Linux compatible setaffinity.
jroberson at chesapeake.net
Sat Dec 22 22:33:04 PST 2007
On Thu, 20 Dec 2007, Andre Oppermann wrote:
> Jeff Roberson wrote:
>> I have implemented a linux compatible sched_setaffinity() call which is
>> somewhat crippled. This allows a userspace process to supply a bitmask of
>> processors which it will run on. I have copied the linux interface such
>> that it should be api compatible because I believe it is a sensible
>> interface and they beat us to it by 3 years.
> The Linux (and Solaris) style setaffinity is rather low level and
> any user of it has to make many assumptions based on incomplete
> knowledge of the underlying hardware and its architecture (buses,
> caches, latency between cores, etc).
> In practical use I'd rather have a function to bind myself to the
> current CPU or CPU number X, and then to specify that new threads
> or forked processes should emerge on another, but not this CPU.
> Pepper that with a few hints like latency and cache affinity (important
> or not important) the kernel can act on appropriately and it becomes
> much more powerful and simpler to use. Taking it even further an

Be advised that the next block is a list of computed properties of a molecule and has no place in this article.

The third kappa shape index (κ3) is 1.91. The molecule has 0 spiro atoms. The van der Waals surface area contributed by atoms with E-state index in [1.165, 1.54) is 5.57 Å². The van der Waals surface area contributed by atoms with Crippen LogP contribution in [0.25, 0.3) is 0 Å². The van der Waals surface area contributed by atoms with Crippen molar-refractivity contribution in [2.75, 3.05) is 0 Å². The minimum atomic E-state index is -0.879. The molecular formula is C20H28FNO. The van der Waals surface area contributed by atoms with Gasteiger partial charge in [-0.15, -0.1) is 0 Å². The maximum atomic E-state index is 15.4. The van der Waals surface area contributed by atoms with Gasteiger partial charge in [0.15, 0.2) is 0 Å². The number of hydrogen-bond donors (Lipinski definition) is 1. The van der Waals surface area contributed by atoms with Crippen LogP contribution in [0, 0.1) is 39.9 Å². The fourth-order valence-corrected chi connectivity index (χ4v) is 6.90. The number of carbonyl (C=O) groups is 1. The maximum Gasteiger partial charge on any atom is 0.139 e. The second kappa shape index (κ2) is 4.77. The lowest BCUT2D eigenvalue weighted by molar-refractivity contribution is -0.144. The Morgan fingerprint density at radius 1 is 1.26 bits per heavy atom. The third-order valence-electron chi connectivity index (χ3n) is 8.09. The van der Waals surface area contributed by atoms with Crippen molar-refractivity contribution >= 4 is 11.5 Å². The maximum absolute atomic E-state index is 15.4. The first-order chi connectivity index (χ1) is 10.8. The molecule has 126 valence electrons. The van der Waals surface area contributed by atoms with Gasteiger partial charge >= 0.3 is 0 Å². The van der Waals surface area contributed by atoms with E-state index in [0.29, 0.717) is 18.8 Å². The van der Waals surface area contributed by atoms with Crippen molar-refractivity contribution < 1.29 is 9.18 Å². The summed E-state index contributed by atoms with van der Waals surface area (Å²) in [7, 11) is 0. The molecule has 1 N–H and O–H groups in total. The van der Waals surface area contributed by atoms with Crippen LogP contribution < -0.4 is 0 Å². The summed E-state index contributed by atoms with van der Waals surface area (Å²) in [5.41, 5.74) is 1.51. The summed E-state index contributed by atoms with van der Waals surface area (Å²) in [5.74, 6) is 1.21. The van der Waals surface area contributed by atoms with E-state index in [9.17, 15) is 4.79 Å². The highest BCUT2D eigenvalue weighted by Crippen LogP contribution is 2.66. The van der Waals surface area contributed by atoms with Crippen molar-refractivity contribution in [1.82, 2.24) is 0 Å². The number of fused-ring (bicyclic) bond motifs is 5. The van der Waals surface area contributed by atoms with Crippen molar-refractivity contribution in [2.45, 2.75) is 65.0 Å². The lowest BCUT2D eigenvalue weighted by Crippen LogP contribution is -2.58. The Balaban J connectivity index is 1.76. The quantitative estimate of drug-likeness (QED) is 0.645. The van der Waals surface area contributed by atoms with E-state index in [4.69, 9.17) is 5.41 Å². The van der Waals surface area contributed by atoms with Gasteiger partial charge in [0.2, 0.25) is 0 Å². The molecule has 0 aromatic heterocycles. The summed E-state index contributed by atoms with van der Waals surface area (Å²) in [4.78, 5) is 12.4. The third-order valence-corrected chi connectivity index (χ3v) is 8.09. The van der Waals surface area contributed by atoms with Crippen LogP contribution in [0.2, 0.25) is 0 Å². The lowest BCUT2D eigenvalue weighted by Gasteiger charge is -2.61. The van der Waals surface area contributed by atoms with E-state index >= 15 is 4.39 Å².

> application may want to specify that it would like to run on a number
> X of cores that are close (latency/cache) together, be permanently
> bound to it and to repel any other such requests. This way I can
> run my database server on socket 1 cores 1-4, and the webserver on
> socket 2 cores 5-8 more or less automagically. sched_setaffinity
> requires a lot of operator involvement and architecture knowledge
> to make that happen.
> Not that I'm against a Linux compatible sched_setaffinity(), it's
> just not as practical to use as other constructs.
> Food for thought.
Well my hope is that the kernel scheduler has all of the required
information about the processor to make these kinds of decisions for the
general case. Right now we need better topology information in the
kernel, but I think userspace only uses setaffinity in very special cases.
I'd hate for it to become the norm in applications to start looking at cpu
topology and making decisions based on that.
Not that I would argue if someone were to implement this. I just want us
to get it right often enough in the scheduler that it's not necessary.
The uses for setaffinity that I have seen so far have been very special
purpose. Or quite often just spawning one thread per cpu and pinning it
in place for various purposes.
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